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Roger “Rock” Lockridge
Roger "Rock" Lockridge is Muscle Insider's Senior Writer and has been involved in the fitness industry in multiple roles since 2002, including as a personal trainer and supplement sales associate for multiple locations. He is best-known as a freelance writer whose work has been featured by publications such as Muscle & Fitness, Men's Health, BarBend, Bodybuilding.com, and others. As of 2022, he's had over 2,100 articles published in print and digitally in ten languages on six continents. His personal transformation and story has been featured in a variety of outlets such as Men's Health, Muscle & Fitness, Huffington Post, Deseret News, Muscle & Strength, and Bodybuilding.com. Lockridge has contributed to Muscle Insider since 2021. He lives in West Virginia with his wife and son.
Will We Ever See a Two-Division Olympia Champion?
By Roger Lockridge
Winning the Olympia in any division submits your name into the annals of bodybuilding history. From 1965 to 1980, there was only one contest – the Mr. Olympia itself. Then came the Ms. Olympia, and over the years since, more divisions have been added to include Fitness, 212, Bikini, and physique for both men and women. In total, there are now 11 divisions that make up bodybuilding’s biggest show.
Now that there are so many divisions, there is a new level of history that an athlete could make by becoming the first person to win the Olympia in two different divisions. The closest anyone has come to doing it was Monica Brant, who won the Fitness Olympia in 1998 and placed second at the 2003 Figure Olympia. To date, no one else has been that close to achieving immortality in physique sports, but we think there are five that have the potential to do just that.
The Indiana native and 2021 Olympia 212 champion is the one that many people think has the best shot of being a two-division Olympia winner. He has received an invite to compete in the Mr. Olympia (men’s open) in 2022, and he is now preparing for that contest. This was the result of Lunsford sharing the stage with Olympia contenders Hunter Labrada, Nick Walker, and 2019 Mr. Olympia Brandon Curry in Pittsburgh at a guest posing appearance and holding his own.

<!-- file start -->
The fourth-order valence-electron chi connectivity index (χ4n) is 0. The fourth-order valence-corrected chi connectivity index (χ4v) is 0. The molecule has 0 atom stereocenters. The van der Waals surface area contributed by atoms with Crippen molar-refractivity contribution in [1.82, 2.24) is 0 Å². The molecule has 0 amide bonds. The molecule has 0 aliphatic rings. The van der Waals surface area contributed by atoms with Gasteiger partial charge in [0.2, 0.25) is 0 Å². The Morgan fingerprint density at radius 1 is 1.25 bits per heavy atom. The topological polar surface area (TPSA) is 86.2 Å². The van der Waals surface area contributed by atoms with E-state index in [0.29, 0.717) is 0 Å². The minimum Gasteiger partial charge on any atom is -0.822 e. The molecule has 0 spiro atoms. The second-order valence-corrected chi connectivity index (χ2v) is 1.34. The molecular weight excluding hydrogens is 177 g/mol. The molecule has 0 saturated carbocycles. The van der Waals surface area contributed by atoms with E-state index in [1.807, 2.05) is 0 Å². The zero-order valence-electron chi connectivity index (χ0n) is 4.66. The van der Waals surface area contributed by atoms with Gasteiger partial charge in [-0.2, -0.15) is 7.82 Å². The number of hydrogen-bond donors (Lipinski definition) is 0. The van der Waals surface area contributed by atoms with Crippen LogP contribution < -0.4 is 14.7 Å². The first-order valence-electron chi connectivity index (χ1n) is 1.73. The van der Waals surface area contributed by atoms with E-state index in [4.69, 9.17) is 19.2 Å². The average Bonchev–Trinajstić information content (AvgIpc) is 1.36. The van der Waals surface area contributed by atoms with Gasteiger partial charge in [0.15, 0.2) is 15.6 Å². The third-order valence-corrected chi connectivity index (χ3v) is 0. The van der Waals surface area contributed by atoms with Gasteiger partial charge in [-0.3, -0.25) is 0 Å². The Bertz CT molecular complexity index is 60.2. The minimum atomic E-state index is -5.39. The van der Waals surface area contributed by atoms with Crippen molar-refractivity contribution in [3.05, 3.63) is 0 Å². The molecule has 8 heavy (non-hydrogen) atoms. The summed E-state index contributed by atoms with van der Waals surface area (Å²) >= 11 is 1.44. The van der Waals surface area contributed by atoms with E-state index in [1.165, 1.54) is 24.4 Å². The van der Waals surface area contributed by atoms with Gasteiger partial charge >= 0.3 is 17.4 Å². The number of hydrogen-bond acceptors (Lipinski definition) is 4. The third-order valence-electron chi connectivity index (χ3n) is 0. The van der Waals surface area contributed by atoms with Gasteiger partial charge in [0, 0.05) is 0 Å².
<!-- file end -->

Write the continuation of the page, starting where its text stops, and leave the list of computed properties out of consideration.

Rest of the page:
Lunsford hasn’t shared a stage with the reigning Mr. Olympia, Mamdouh “Big Ramy” Elssbiay as of yet, but when he does, the matchup will certainly be interesting. Lunsford is working with coach Hany Rambod, so conditioning will very likely not be an issue. It’s a matter of size and density next to the big boys.
Clarida could be called the reason we’re even having this conversation to begin with. When Clarida won the 2020 Olympia 212 title, there was immediate anticipation to see him next to the heavyweights. Clarida entered and won the 2021 Legion Sports Fest in a lineup that featured several Olympia contenders such as Sergio Oliva Jr., Regan Grimes, and the late Cedric McMillan.
Thanks to that win, Clarida qualified for the men’s open in 2022. As a former Olympia 212 champion, he’s qualified for that contest for life. Thus, he’s the first man to qualify for two Olympia contests in the same year. He wants to do both, but that decision rests on IFBB Pro League President Jim Manion. In the meantime, Clarida could try to make lightning strike twice by entering the open this year and taking his shot at the ultimate glory.
Two-time Classic Physique Olympia champion Breon Ansley is competing in his division for the last time this year. Reports indicate that he intends to move up to the 212. He is in his 40’s but the 212 is one division where age is only a number. You may remember that Kamal Elgargni won the Olympia 212 title in 2019 at the age of 48. That gives Ansley several years to make it happen. The only caveat is he will have to enter and win a 212 show in order to qualify next year. His Olympia lifetime pass only counts for Classic Physique.
Hendrickson is the current three-time Men’s Physique Olympia champ, and he is the favorite to make it four in 2022. Erin Banks may have something to say about that, but we can let that matchup play out in Las Vegas in December.
Hendrickson has shown online that he has great lower body development, and has suggested that he may dip his toe in Classic Physique in the future. It would be immediately welcomed with open arms from the fans, and if proved himself in a contest, the Olympia would only be one more step away.
Stern is a two-time Figure Olympia champion, who made the switch to Bikini and qualified for the Olympia in 2021. She placed 15th. Thanks to her winning the 2022 Republic of Texas Pro in July, she is now qualified for the 2022 contest as well.
The Bikini Olympia has had four new champions in the last four years. Angelica Teixeira won her second title in 2018, Elisa Pecini took first in 2019, Janet Layug claimed her first title in 2020, and Canada’s own Jennifer Dorie won the title in 2021. She hopes to break the new champion streak by going back-to-back, but that trend along with Stern’s own Olympia experience may serve her well in 2022. Anything can happen.